Need Your Help to Answer a Question: What is the “Love of Christ?”

This post was originally written June 7, 2011.  In light of the LCMS debate taken public (intentionally or not) over unionism and syncretism, that well worn phrase “All You Need is Love” has cropped up again:  “Share the Love of Christ,”  “You’re not being very loving Confessionals!”  “They will know we are Christian by our Love.”  I think it is time again to pose the question — this time it is directed squarely at those throwing this phrase around so cavalierly and loosely on the issue of syncretistic worship — What is this “Love of Christ” of which you speak?  Here is the rest of the post occasioned on the hearing of a sermon preached at the wedding of that famous royal couple across the pond:

Driving home from Louisville, Kentucky this past weekend, I was listening to a Sermon Review over at Issues, Etc.  It was the sermon given by Bishop Chartres on the occasion of the wedding of Prince William and Kate Middleton last month.  As I was driving on I-65 south in Bowling Green Kentucky, a couple of things that struck me in the sermon.  In particular they can be found in the following excerpts:

The spiritual life grows as love finds its centre beyond ourselves. Faithful and committed relationships offer a door into the mystery of spiritual life in which we discover this: the more we give of self, the richer we become in soul; the more we go beyond ourselves in love, the more we become our true selves and our spiritual beauty is more fully revealed. In marriage we are seeking to bring one another into fuller life.

As the reality of God has faded from so many lives in the West, there has been a corresponding inflation of expectations that personal relations alone will supply meaning and happiness in life. This is to load our partner with too great a burden. We are all incomplete: we all need the love which is secure, rather than oppressive. We need mutual forgiveness in order to thrive.

As we move towards our partner in love, following the example of Jesus Christ, the Holy Spirit is quickened within us and can increasingly fill our lives with light. This leads on to a family life which offers the best conditions in which the next generation can receive and exchange those gifts which can overcome fear and division and incubate the coming world of the Spirit, whose fruits are love and joy and peace.

Reading between the lines, one can make out the shadow of the Trinity in this sermon — God so loving this world that He sent His only Son into it…  to be our example….  the Holy Spirit being made alive by the power of the love in our relationships with one another, with marriage being the most powerful of these relationships — like two magnets being drawn together creating a magnetic field.  Christ is mentioned in this sermon, but we do not need Him.  Instead, we move into our relationships toward others in love — using as our template the love Christ modeled for us.   Continue reading “Need Your Help to Answer a Question: What is the “Love of Christ?””

Is Jesus calling you?

For those of you who read the Jesus calling devotionals, I have a question for you: Did you realize that Sarah Young the author receives messages from God through a “practice of waiting on God to receive and record his messages?” In essence Ms. Young waits and listens for the voice of God, writes down what she hears Him say, and passes the message along to all of her reading audience as messages that she received personally from Jesus or God. That is the description given to Jesus calling, the blockbuster series by Sarah Young, in the latest catalog for

Now Jesus calling is being marketed to children and teenagers. Maybe we ought to look at this phenomenon with a little more discernment.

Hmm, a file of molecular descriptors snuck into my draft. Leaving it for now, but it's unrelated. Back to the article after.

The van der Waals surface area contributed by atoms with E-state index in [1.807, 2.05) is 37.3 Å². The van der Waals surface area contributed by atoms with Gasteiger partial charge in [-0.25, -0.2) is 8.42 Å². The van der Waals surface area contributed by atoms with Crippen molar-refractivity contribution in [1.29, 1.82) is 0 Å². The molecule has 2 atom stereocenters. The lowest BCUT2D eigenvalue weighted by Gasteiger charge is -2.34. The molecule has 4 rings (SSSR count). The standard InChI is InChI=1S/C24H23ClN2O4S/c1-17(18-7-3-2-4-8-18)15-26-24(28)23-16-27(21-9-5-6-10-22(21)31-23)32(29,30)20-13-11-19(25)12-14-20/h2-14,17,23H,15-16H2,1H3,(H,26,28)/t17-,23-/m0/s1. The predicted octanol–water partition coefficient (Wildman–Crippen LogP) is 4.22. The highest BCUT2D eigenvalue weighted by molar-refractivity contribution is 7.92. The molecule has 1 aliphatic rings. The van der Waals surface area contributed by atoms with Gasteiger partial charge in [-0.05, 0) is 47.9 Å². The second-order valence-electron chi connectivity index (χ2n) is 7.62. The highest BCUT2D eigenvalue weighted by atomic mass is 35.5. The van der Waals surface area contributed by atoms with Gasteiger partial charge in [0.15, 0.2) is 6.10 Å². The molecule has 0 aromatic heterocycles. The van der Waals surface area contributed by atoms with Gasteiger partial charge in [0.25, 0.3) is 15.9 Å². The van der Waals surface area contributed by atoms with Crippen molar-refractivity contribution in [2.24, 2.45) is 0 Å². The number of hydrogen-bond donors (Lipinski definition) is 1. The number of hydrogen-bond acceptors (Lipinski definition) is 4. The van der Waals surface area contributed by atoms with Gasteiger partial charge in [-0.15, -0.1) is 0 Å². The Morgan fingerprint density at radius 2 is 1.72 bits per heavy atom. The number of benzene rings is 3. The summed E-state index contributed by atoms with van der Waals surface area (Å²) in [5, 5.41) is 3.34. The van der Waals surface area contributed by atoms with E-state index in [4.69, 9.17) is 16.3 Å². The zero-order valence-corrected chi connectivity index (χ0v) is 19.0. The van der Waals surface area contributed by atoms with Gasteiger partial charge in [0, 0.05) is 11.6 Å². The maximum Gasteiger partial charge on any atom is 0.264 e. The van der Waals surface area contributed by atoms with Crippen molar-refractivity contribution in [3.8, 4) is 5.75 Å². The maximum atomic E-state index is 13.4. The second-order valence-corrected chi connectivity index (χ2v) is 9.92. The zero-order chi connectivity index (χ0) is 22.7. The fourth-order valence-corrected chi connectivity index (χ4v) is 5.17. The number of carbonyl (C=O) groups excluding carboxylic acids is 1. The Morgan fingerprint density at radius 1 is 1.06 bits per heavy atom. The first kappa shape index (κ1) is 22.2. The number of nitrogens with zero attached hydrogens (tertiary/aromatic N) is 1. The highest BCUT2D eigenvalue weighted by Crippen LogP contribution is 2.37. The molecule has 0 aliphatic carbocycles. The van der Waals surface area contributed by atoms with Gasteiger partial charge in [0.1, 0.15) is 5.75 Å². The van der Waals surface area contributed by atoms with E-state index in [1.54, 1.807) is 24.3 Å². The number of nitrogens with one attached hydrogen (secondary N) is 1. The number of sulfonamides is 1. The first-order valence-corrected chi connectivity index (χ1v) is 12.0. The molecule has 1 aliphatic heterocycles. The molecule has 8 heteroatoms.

Luther on How to Break and Keep The 10 Commandments — Help for Fans

Those of you who follow the boys over at Table Talk Radio ought to be familiar with one of their most interesting segments, the 10 Commandments in the news.  For those of you who are initiated with the provocateurs of Lutheran doctrine and hilarity, Table Talk Radio is the first of its kind:  a Lutheran game show.  Revs. Bryan Wolfmueller and Evan Goeglein teach Lutheran doctrine through relevant, fun, and always interesting games.  There is Table Talk Jeopardy, Which Ladder, Bumper Sticker Theology, Facebook Status Theology, the ultra popular and spot on Praise Song Cruncher, the Iron Preacher, and many, many, many more.

One of the staples of the show is a game called 10 Commandments in the news.  In it, the Revs. select a news story, Continue reading “Luther on How to Break and Keep The 10 Commandments — Help for Fans”

Modern Youth Ministry a ’50-Year Failed Experiment,’ Say Pastors, Christian News

There is a panic in some parts of the church over the mass exodus of young people.  20s and 30s are one of the hottest demographics, and niche market churches are targeting them to bring them back into the flock.  Sparing no expense and pulling out all the stops, church plants are springing in every color, shape, form and fashion designed to lure this demographic back into to the kingdom.  It has spawned a whole new epoch of churches — house churches, biker churches, churches targeting only men.  But maybe the kids have good reason for leaving.  Maybe youth ministry as it has been conceived, marketed, packaged, and sold to churches, youth ministers, and DCE’s over the last half century has actually failed them.  That is what a new documentary suggests, according to the Christian Post:

A group of pastors and former youth ministry leaders suggest that today’s youth ministries should be disbanded, calling the common practice of separating congregations by age for worship and Bible study “unbiblical.”

The church leaders state their case in the documentary film, “Divided: Is Age-Segregated Ministry Multiplying or Dividing the Church?”

The film is produced by the National Center for Family Integrated Churches in association with LeClerc Brothers Motion Pictures. The producers released the documentary earlier this month online, and have made it available for free until Sept. 15.

Before we pursue every new fad or experimental church method or model, before we throw more programs and gimmicks at our young people, maybe we need to take a long hard look at why they are leaving the church. Continue reading “Modern Youth Ministry a ’50-Year Failed Experiment,’ Say Pastors, Christian News”

Jesus: The Power of God, the Weakness of God; The Wisdom of God and the Foolishness of God